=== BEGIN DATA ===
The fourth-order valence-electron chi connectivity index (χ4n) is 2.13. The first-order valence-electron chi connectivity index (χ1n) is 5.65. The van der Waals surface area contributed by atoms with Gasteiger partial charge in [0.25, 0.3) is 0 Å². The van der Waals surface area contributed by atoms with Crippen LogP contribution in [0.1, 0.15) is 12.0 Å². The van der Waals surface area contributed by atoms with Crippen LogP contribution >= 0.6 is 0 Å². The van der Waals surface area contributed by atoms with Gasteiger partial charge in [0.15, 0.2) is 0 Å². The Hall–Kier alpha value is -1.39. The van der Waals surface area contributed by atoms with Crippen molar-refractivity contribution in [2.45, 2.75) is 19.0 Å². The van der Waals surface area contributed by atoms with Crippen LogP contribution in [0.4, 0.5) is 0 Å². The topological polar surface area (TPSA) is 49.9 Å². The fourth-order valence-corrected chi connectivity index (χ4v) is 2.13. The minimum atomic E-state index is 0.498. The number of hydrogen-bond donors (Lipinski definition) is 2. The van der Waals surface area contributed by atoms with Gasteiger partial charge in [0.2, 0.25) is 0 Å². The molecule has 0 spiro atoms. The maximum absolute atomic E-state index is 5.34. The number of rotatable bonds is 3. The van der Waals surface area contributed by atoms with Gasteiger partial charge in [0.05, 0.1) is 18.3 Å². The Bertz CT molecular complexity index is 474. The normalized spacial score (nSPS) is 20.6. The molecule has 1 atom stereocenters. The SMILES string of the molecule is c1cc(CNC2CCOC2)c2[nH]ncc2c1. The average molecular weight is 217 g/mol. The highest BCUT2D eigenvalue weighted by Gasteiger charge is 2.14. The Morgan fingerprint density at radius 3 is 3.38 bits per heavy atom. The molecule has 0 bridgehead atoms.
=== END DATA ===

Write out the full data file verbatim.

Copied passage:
The fourth-order valence-electron chi connectivity index (χ4n) is 2.13. The first-order valence-electron chi connectivity index (χ1n) is 5.65. The van der Waals surface area contributed by atoms with Gasteiger partial charge in [0.25, 0.3) is 0 Å². The van der Waals surface area contributed by atoms with Crippen LogP contribution in [0.1, 0.15) is 12.0 Å². The van der Waals surface area contributed by atoms with Crippen LogP contribution >= 0.6 is 0 Å². The van der Waals surface area contributed by atoms with Gasteiger partial charge in [0.15, 0.2) is 0 Å². The Hall–Kier alpha value is -1.39. The van der Waals surface area contributed by atoms with Crippen molar-refractivity contribution in [2.45, 2.75) is 19.0 Å². The van der Waals surface area contributed by atoms with Crippen LogP contribution in [0.4, 0.5) is 0 Å². The topological polar surface area (TPSA) is 49.9 Å². The fourth-order valence-corrected chi connectivity index (χ4v) is 2.13. The minimum atomic E-state index is 0.498. The number of hydrogen-bond donors (Lipinski definition) is 2. The van der Waals surface area contributed by atoms with Gasteiger partial charge in [0.2, 0.25) is 0 Å². The molecule has 0 spiro atoms. The maximum absolute atomic E-state index is 5.34. The number of rotatable bonds is 3. The van der Waals surface area contributed by atoms with Gasteiger partial charge in [0.05, 0.1) is 18.3 Å². The Bertz CT molecular complexity index is 474. The normalized spacial score (nSPS) is 20.6. The molecule has 1 atom stereocenters. The SMILES string of the molecule is c1cc(CNC2CCOC2)c2[nH]ncc2c1. The average molecular weight is 217 g/mol. The highest BCUT2D eigenvalue weighted by Gasteiger charge is 2.14. The Morgan fingerprint density at radius 3 is 3.38 bits per heavy atom. The molecule has 0 bridgehead atoms.